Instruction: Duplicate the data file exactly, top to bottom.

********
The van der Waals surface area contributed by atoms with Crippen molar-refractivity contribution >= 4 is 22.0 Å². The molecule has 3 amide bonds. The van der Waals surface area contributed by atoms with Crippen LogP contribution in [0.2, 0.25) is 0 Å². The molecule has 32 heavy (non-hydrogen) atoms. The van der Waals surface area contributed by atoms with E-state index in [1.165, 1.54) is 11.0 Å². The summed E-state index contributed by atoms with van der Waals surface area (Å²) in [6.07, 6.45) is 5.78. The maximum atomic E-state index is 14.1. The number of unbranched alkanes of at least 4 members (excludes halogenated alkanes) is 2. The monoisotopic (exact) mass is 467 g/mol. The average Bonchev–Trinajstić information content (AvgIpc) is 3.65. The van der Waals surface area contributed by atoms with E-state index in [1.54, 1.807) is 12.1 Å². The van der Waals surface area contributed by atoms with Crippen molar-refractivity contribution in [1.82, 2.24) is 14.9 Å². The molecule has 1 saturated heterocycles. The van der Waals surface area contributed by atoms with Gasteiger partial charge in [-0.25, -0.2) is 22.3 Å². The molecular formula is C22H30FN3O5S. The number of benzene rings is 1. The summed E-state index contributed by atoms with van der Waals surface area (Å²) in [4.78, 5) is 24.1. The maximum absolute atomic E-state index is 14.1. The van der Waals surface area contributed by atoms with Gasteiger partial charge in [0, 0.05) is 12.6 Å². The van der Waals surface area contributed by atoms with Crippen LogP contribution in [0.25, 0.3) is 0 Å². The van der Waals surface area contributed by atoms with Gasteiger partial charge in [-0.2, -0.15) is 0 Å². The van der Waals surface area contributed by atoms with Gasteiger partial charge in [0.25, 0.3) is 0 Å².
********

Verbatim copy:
The van der Waals surface area contributed by atoms with Crippen molar-refractivity contribution >= 4 is 22.0 Å². The molecule has 3 amide bonds. The van der Waals surface area contributed by atoms with Crippen LogP contribution in [0.2, 0.25) is 0 Å². The molecule has 32 heavy (non-hydrogen) atoms. The van der Waals surface area contributed by atoms with E-state index in [1.165, 1.54) is 11.0 Å². The summed E-state index contributed by atoms with van der Waals surface area (Å²) in [6.07, 6.45) is 5.78. The maximum atomic E-state index is 14.1. The number of unbranched alkanes of at least 4 members (excludes halogenated alkanes) is 2. The monoisotopic (exact) mass is 467 g/mol. The average Bonchev–Trinajstić information content (AvgIpc) is 3.65. The van der Waals surface area contributed by atoms with E-state index in [1.54, 1.807) is 12.1 Å². The van der Waals surface area contributed by atoms with Crippen molar-refractivity contribution in [1.82, 2.24) is 14.9 Å². The molecule has 1 saturated heterocycles. The van der Waals surface area contributed by atoms with Gasteiger partial charge in [-0.25, -0.2) is 22.3 Å². The molecular formula is C22H30FN3O5S. The number of benzene rings is 1. The summed E-state index contributed by atoms with van der Waals surface area (Å²) in [4.78, 5) is 24.1. The maximum absolute atomic E-state index is 14.1. The van der Waals surface area contributed by atoms with Gasteiger partial charge in [0, 0.05) is 12.6 Å². The van der Waals surface area contributed by atoms with Crippen LogP contribution in [0.25, 0.3) is 0 Å². The van der Waals surface area contributed by atoms with Gasteiger partial charge in [-0.2, -0.15) is 0 Å². The van der Waals surface area contributed by atoms with Gasteiger partial charge in [0.25, 0.3) is 0 Å².